Proposals

Relating to the Development of Coal
Seam Gas and Large Coal Mines where there is a Significant Impact on Water Resources


IESC

12 February 2013

11

probability of occurrence with
consequence or
severity of impact



a
n assessment of
re
sidual

risk

following the
application of proposed mitigation
measures
.

Assessment of cumulative impacts

The assessment of cumulative impacts needs
to consider all relevant developments (past,
present and/or reasonably foreseeable) to
assess the risks and i
mpacts posed by a single
new
proposal
, in combination

with other
developments.


It is expected that advice on cumulative
impacts
will
be provided by relevant s
tate and
Australian Government

regulators, in addition
to the proponent’s assessment of risk.


This is because the regulators are in the best
position to combine knowledge about total
past, present and future developments,
in
conjunction with

the outcomes of regional
assessments and regional water balance
models, to evaluate the scale of impact with
in
a broader context.


The
Committee

recognises

that there is a need
to further
develop groundwater model
s

to
enable the prediction of cumulative impacts.

This
could

involve
the collation of
geological
and operational data from CSG
and large coal
mining
co
mpanies related to
current and
future
bore production, timing and volumes.
Data from agriculture and
other
mining

activities

would

also be needed to assess
cumulative impacts
, which could be available
from the regulators or bioregional assessments
.


Assess
ments of cumulative impacts may
require a qualitative or semi
-
quantitative
approach, particularly for ecological risk
assessment where data may be lacking.
Assessments may also require consideration of
interactive or synergistic impacts,
as well as

a
more

simple summation of individual proposals
or impacts.

I
nformation should include but not
be limited to:

1.

c
atchment and regional scale information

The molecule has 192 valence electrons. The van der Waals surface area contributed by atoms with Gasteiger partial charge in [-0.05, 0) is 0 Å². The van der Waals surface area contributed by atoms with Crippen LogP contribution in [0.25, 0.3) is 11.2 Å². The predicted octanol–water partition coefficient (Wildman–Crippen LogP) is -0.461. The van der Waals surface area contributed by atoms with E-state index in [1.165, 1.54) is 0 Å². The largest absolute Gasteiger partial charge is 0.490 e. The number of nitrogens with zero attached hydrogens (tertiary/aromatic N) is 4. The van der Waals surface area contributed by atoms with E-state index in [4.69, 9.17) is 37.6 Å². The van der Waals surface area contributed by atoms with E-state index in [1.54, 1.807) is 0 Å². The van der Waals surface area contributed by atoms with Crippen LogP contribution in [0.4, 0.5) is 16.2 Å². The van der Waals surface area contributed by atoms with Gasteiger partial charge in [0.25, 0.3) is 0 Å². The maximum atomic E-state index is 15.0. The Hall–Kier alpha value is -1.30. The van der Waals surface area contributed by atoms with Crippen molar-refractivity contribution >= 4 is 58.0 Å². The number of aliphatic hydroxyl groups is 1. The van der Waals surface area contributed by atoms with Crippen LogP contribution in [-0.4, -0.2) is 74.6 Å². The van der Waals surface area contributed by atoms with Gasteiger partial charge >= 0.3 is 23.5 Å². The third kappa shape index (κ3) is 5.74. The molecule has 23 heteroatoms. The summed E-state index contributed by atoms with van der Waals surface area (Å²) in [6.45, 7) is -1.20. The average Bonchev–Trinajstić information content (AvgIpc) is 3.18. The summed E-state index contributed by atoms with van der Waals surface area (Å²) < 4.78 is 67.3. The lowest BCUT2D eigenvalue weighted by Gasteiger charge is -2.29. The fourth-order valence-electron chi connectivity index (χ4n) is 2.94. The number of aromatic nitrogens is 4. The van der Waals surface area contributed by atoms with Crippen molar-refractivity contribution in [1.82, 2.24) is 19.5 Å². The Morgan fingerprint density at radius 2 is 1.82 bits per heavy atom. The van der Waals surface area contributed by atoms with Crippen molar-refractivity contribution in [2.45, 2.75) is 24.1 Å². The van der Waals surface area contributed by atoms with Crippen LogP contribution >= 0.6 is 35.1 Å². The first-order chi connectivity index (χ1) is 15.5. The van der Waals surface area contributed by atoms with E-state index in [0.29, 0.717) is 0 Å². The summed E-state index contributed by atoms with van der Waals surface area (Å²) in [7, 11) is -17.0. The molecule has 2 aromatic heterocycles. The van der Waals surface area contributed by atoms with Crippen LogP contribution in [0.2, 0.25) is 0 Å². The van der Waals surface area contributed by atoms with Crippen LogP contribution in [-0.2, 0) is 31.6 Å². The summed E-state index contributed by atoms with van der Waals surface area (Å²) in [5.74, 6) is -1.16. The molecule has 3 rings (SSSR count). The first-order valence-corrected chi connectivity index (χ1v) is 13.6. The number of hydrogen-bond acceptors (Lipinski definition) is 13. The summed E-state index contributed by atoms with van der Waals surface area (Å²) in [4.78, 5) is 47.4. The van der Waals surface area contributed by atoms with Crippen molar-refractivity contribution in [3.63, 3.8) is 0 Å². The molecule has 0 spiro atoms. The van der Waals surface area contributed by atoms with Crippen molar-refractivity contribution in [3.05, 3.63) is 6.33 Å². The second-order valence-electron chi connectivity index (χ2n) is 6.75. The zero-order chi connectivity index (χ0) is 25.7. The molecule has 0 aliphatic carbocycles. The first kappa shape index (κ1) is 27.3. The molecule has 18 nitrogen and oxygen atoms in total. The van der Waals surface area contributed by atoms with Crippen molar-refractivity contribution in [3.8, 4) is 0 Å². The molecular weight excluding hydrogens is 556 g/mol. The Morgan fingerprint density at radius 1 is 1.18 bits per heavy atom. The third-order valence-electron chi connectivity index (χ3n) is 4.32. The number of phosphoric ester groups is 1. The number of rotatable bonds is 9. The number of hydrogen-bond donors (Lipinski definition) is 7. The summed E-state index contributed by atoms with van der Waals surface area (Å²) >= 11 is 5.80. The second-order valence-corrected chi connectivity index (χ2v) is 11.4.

provided through the bioregional
assessments

(
GIS based
water related
assets, geophysical, hydrological, ecolog
ical
information)

2.

t
otal existing and planned licens
ed and
extracted water for consumptive, industry
and agricultural purposes in the surface
catchment and groundwater basin within
which the proposal is based

3.

e
xisting water quality guidelines, targets

(i
.
e
.

salinity)
, environmental flow
objectives and requirements for the
surface catchment and groundwater basin
within which the proposal is based

4.

t
he proportional increase in water
resource use and impacts as a
consequence of the proposal

5.

a
n

assessment of the overall level of
risk

to
water
related
assets that combine
probability of occurrence with severity of
impact

of multiple actions
.

Ongoing management and monitoring

A plan for the ongoing management and
monitoring of the impact of the dev
elopment
on water resources
would normally be
prepared

and would be expected where there
may be impacts
. Plans should focus in
particular on mitigating, managing and
monitoring risks and assets identified in the
assessment of the project, and be capable of

tracking
changes
against pre
-
development
conditions
.

Management and monitoring plans
should

address all impacts identified through the
assessment where a management regime or
intervention is required to mitigate the risk of a
signifi
cant impact on water
resources.

A groundwater monitoring network should be
established such that there is
sufficient

data to
assess background conditions
,

seasonal
variations and recharge
/
discharge behaviours.

The monitoring program
should

consist of
dedicated groundwater mon
itorin
g bores and
not include uncased test holes or bore holes
where there is no data on aquifers or a drilling
log.


Independent Expert Scientific Committee Information Guidelines for

Proposals

Relating to the Development of Coal Seam Gas and Large Coal Mines where there is a Significant Impact on Water Resources


IESC

12 February 2013

12

The groundwater monitoring program should
satisfy the following criteria
:



Clearly defined monitoring objectives



Maps should be provided t
o demonstrate
location of bores and their purpose.



Variables

such as water level, electrical
conductivity

(salinity)

and pH, measured at
monthly intervals or daily by data logger,
should

be provided to allow for the
assessment of seasonal variations in
storage and quality.



The
methodology
for

t
he number, location
and placement of monitoring bores and the
outcomes the groundwater monitoring
network
can accurately describe
water
quality and

water level
s over time
.



The monitoring network should have
adequate sites and spatial distribution to